FOREX-Dollar trades near recent lows; euro steadies
Fri Sep 21, 2007 4:00pm ET143
(Recasts, updates prices)
By Vivianne Rodrigues
NEW YORK, Sept 21 (Reuters) - The dollar held near a 15-year low against a basket of currencies on Friday and was on track for its biggest weekly decline in nearly a year as uncertainty persisted about the health of the U.S. economy.
The U.S. currency rebounded against the low-yielding yen as stocks climbed and investors took profits in the Japanese currency. However, fears about the future path of U.S. interest rates kept it near a record low against the euro.
Selling accelerated after the Federal Reserve's decision on Tuesday to cut key U.S. interest rates an aggressive half percentage point eroded the dollar's value further. But analysts said the greenback was due for a respite.
"The fact the dollar has come down so quickly and sharply leads you to expect a brief relief rally," said Andrew Bekoff, chief investment strategist at Printz Capital Management in Philadelphia. "But the trend is still lower for the dollar."
On Friday, the dollar index <.DXY>, which measures the greenback against six major currencies, fell to a fresh 15-year low at 78.380 and came within range of its all-time trough of 78.190 before recovering to trade flat on the day.
The index was down 1.3 percent on the week, its third straight weekly decline and biggest slide since November 2006.
In late afternoon trading in New York, the euro was a little less than 0.1 percent higher at $1.4080 <EUR=>. Unexpectedly weak euro zone manufacturing data for September helped drag it from a record high of $1.4120 hit overnight, according to Reuters data.
The euro was stronger versus a broadly weaker yen, trading 0.8 percent higher at 162.50 <EURJPY=>.
Data showed on Friday that euro zone private sector growth slowed to a two-year low in September as new orders plunged, making any further interest rate hike this year by the European Central Bank unlikely.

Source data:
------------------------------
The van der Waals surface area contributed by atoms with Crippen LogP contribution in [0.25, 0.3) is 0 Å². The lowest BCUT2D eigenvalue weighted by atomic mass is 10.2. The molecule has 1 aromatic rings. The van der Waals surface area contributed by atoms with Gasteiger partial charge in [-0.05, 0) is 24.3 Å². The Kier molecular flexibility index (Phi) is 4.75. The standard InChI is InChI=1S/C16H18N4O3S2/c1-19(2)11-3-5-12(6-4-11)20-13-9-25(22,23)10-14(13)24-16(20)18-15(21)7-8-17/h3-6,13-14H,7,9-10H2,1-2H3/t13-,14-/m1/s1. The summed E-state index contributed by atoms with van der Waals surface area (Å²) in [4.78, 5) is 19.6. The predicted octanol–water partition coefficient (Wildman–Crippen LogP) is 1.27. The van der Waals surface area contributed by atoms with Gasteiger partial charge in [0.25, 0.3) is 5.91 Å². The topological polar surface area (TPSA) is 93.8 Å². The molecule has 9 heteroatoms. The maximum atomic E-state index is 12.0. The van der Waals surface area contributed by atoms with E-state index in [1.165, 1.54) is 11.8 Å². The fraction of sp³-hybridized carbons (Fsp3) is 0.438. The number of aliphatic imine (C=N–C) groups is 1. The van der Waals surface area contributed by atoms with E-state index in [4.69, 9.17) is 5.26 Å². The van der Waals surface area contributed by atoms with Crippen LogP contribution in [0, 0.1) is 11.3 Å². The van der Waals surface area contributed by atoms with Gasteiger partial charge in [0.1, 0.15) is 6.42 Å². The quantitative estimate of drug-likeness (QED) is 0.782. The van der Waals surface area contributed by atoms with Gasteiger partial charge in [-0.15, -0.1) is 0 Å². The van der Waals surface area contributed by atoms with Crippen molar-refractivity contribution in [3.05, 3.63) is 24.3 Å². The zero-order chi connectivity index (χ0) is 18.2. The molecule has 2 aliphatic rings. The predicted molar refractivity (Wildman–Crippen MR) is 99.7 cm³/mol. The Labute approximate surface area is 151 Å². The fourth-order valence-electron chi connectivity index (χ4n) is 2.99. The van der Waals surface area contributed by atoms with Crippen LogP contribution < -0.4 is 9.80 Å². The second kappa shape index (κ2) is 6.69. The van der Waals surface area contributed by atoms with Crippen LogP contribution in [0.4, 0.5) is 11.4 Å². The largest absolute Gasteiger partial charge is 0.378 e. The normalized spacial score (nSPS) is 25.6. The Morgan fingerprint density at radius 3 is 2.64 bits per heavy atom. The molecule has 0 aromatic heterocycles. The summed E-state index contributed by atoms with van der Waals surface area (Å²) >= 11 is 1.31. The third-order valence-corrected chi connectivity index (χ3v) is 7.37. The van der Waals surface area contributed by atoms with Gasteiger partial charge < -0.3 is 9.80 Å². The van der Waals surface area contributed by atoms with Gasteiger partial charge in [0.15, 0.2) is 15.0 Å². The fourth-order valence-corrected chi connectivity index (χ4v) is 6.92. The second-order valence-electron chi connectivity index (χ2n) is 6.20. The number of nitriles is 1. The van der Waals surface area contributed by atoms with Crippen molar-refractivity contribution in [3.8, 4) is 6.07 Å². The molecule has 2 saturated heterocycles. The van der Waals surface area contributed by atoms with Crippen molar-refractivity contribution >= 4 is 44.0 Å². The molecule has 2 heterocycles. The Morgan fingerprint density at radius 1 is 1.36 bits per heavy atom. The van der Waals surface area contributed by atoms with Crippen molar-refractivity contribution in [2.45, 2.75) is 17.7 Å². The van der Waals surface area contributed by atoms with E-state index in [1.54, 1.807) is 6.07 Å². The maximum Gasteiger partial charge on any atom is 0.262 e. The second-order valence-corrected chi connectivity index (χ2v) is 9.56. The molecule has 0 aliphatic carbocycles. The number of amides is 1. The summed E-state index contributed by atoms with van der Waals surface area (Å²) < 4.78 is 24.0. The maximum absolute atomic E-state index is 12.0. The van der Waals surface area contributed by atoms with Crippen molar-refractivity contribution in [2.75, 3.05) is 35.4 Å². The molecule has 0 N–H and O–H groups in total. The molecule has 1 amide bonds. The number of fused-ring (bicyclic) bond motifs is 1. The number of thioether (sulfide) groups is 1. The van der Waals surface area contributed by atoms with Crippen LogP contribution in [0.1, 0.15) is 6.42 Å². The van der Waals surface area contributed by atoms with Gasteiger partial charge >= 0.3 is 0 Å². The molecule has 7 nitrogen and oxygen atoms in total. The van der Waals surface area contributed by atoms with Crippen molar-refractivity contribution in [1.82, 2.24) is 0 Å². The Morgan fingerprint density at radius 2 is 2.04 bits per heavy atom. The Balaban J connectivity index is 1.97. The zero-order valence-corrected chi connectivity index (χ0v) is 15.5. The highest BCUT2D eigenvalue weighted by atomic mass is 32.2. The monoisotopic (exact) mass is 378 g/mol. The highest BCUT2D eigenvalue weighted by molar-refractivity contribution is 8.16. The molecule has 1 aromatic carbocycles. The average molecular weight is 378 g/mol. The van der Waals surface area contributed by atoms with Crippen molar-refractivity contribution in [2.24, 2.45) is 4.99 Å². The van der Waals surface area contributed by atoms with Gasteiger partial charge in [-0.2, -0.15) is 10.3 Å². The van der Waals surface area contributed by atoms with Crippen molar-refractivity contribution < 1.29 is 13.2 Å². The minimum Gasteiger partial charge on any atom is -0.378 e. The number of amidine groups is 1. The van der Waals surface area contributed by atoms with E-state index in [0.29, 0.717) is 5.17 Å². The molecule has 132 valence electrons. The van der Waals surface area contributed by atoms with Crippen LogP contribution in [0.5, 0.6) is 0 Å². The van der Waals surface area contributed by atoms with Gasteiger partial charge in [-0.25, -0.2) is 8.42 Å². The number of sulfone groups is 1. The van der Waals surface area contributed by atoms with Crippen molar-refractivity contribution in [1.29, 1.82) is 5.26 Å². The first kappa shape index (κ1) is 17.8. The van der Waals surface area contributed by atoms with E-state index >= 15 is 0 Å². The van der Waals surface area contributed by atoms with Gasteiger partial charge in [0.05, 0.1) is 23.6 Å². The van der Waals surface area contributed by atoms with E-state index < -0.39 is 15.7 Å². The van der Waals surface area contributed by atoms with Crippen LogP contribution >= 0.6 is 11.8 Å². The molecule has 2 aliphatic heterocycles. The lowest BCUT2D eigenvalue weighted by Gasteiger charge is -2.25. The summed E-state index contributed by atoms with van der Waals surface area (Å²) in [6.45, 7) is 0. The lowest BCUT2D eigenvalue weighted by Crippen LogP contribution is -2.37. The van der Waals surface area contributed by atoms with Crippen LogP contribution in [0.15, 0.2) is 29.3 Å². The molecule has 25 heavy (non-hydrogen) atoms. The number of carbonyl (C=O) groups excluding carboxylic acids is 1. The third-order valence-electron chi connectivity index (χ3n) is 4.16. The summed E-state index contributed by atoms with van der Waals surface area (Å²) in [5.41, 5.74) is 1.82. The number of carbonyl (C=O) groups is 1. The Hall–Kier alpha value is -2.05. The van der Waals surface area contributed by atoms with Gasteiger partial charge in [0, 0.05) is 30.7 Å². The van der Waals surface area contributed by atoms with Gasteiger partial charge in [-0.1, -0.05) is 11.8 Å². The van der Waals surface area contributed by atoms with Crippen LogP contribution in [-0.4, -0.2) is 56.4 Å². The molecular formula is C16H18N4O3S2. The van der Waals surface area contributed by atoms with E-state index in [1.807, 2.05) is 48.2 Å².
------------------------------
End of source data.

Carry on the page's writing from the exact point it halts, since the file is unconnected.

The figures added to evidence that market turmoil, which has seen stock and foreign exchange markets swinging wildly and the ECB pumping temporary funds into money markets to alleviate soaring rates, has affected the real economy.
"Euro zone PMI was quite weak today and that has weighed on the euro," said Vincent Chaigneau, head of foreign exchange and fixed income strategy at Societe Generale in London.
"But I think that the market is getting too ambitious about rate cuts by the Fed. I think we may see the dollar come back but it's still too early to make that call," he added.
Still, a half-percentage-point cut in the overnight federal funds target rate to 4.75 percent has tarnished the allure of dollar-denominated assets. Analysts see this trend continuing given expectations that the Fed may cut rates again this year.
ECB policymakers have kept up generally hawkish rhetoric in contrast to the United States where further cuts are expected.
The U.S. dollar fell to C$0.9939 against the Canadian dollar <CAD=>, its weakest in 31 years, having breached parity on Thursday for the first time since 1976. The greenback last traded at C$1.0002, little changed on the day.
Traders cautioned though that bets the Canadian dollar could strengthen further could run into trouble.
"Currencies should reflect a country's economic fundamentals," said Brian Taylor, senior currency trader at M&T Bank in New York. The loonie "is purely a commodity play and if anything happens to the world economy, Canada will be among the first to be whacked."
The dollar gained against the yen to trade at 115.38 yen <JPY=>, as traders felt more comfortable putting risky carry trades back on the table, which involve selling the Japanese currency for higher-yielding units.
"People think it's OK to take on risk because of what the Fed has done and continue on with carry trade," said Taylor.
(Additional reporting by Nick Olivari in New York and Gertrude Chavez-Dreyfuss in London)
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